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Discussion Starter · #1 ·
i have a feeling i know this answer to this question already, but i'll see what you folks think.
today, brix and i went to town, we stopped at the butcher shop to get bones, the guys came out and visited w/him (i got him out of the car first), no problem.
then went to a "national chain pet store" to get his food, took him in with me (his 2nd visit to this particular place). he is fascinated by the scents in this store (no surprise)(didn't lift his leg on anything--pleasant surprise!), but we just go along with a huge shopping cart, stopping to talk to staff, checking out dog coats (on sale!!) for the big baby Dobe, you know, just going around the store.
so, while i was talking to a staff member, and brix had his nose glued to the floor, another staff member in an aisle behind us, sneezed. brix jumped, hackled, turned toward the sound and crouched at the same time, then, the first SM said "that scared him", i said "yep it did", and brix already had his nose back on the floor ignoring the sneezing SM. i didn't react with brix one way or another.
we went on, were checking out, the lady at the check-out counter was giving brix a treat (AFTER asking permission, BTW), and another SM came down behind the aisle behind us (a cross-aisle so he didn't see her coming), she "popped" into view, he jumped, hackled a little bit, then turned back to the "treat lady".
now, both incidents took only seconds, i really was prepared for both b/c i'd seen the 2 spooky ppl while brix was, shall we say "preoccupied", and, while i could've corrected him w/leash, i didn't. he reacted/ignored in literally split seconds.
so, blast away, what's the consensus here as far as 1) his reaction 2) mine and 3) what should i do differently-if anything-in these situations.
the dog is just 14 months old, from allegedly "late-maturing" DDR bloodlines. but i think his mom may've brought some "let's get 'er done" genetics to the mix.
have at it ppl. if you have questions, i'll try to answer them as best i can. it's been TOO long for a half-decent training discussion around here!!
 

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i wouldn't be too concerned because the dog got over it right away. sounds to me like the dog was really into smelling whatever it was smelling and was startled by the sudden sound/appearance of the people. if the dog went apesh!t and would not back off, then i would say there is cause for concern. it's just something i'd be cautious of in the future, but i would do exactly what you did...nothing...
 

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I agree with Tim. Dogs can get so preoccupied, like us humans, things can startle them. It's the recovery that is crucial. Those that are destined to act out, will. Those that recognize it as or determine there is, no threat, recover. Some may even become curious as to what it was that startled them in the the first place.

DFrost
 

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Discussion Starter · #4 ·
well, as 2 guys that work w/public w /dogs it's really reassuring to know that my initial thoughts were correct. he was simply spooked a second, and a "second" was all it was.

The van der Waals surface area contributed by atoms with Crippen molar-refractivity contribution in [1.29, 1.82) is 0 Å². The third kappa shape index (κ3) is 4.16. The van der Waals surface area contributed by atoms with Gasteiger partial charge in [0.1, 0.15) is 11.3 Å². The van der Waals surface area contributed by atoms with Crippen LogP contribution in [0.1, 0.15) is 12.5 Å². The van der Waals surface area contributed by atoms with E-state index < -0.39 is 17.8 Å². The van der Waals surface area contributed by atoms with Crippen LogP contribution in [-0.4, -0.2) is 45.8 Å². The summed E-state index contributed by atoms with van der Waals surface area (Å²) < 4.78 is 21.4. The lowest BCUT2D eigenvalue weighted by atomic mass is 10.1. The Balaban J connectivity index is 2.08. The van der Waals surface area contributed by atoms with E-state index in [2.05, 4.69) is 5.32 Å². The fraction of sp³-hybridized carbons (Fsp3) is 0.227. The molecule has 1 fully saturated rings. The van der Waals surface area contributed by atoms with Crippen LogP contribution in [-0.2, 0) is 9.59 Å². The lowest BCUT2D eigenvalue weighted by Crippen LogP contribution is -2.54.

the funny thing is, i figured he'd get spooked by the forklift inside the store when we went past it, it was in operation (but his nose was glued; i think maybe he didn't even notice it); he didn't spook til after it was shut off and the guy sneezed.
now part 2 of the question (given that we'll get out and about a lot more in decent weather): with this type of recovery, i'm just better off to ignore the behavior and go on? in this case i simply asked him for a "hier" then he got a treat. but not until after the whole deal had happened, so i'm pretty sure he didn't associate the 2 (but maybe he did????).
thanks guys though--i thought he did well, but it's good to know LE ppl i respect think he did well also.
 

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Discussion Starter · #6 ·
well, i guess, mike. but i don't think i would've wanted to be w/in 6' of him at the time of the rxn. would you come up and try it once? it's about gotta be getting too hot to train down there, and if ya bring a pup, i might be able to find a home.....i mean, "10" puppies??? there's gotta be one that no one wants but me....
 

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I follow a general rule: a behavior reinforced is more likely to occur again. A behavior ignored is more likely to go away. Say we are working a dog and a metal shelving unit falls, causing a lot of noise and commotion. My instructions, just keep doing what your doing, the dog will recover, pick up where he left off and keep going. Not making a big deal out of it means it just another event in life. Make sense?

DFrost
 

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Well said David. A phrase I heard that I've always liked which is basically what you said is "A repeated action becomes a behavior". Make a dog repeat the same thing enough times and he will forget there's any other way to do it.
 
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